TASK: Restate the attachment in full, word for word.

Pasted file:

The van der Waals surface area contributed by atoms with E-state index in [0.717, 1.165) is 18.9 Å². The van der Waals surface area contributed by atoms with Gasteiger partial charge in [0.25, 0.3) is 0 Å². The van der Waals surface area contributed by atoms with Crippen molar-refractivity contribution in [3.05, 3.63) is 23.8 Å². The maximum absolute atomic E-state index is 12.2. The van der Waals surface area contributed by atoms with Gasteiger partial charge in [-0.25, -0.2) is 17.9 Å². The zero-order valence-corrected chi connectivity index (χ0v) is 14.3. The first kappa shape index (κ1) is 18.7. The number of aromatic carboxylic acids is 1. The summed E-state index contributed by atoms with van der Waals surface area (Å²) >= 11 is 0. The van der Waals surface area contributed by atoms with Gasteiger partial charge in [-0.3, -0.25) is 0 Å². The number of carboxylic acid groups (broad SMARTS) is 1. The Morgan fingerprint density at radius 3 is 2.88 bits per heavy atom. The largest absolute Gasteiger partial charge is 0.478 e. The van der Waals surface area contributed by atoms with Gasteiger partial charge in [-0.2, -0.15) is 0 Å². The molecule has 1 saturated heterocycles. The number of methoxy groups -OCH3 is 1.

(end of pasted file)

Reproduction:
The van der Waals surface area contributed by atoms with E-state index in [0.717, 1.165) is 18.9 Å². The van der Waals surface area contributed by atoms with Gasteiger partial charge in [0.25, 0.3) is 0 Å². The van der Waals surface area contributed by atoms with Crippen molar-refractivity contribution in [3.05, 3.63) is 23.8 Å². The maximum absolute atomic E-state index is 12.2. The van der Waals surface area contributed by atoms with Gasteiger partial charge in [-0.25, -0.2) is 17.9 Å². The zero-order valence-corrected chi connectivity index (χ0v) is 14.3. The first kappa shape index (κ1) is 18.7. The number of aromatic carboxylic acids is 1. The summed E-state index contributed by atoms with van der Waals surface area (Å²) >= 11 is 0. The van der Waals surface area contributed by atoms with Gasteiger partial charge in [-0.3, -0.25) is 0 Å². The number of carboxylic acid groups (broad SMARTS) is 1. The Morgan fingerprint density at radius 3 is 2.88 bits per heavy atom. The largest absolute Gasteiger partial charge is 0.478 e. The van der Waals surface area contributed by atoms with Gasteiger partial charge in [-0.2, -0.15) is 0 Å². The molecule has 1 saturated heterocycles. The number of methoxy groups -OCH3 is 1.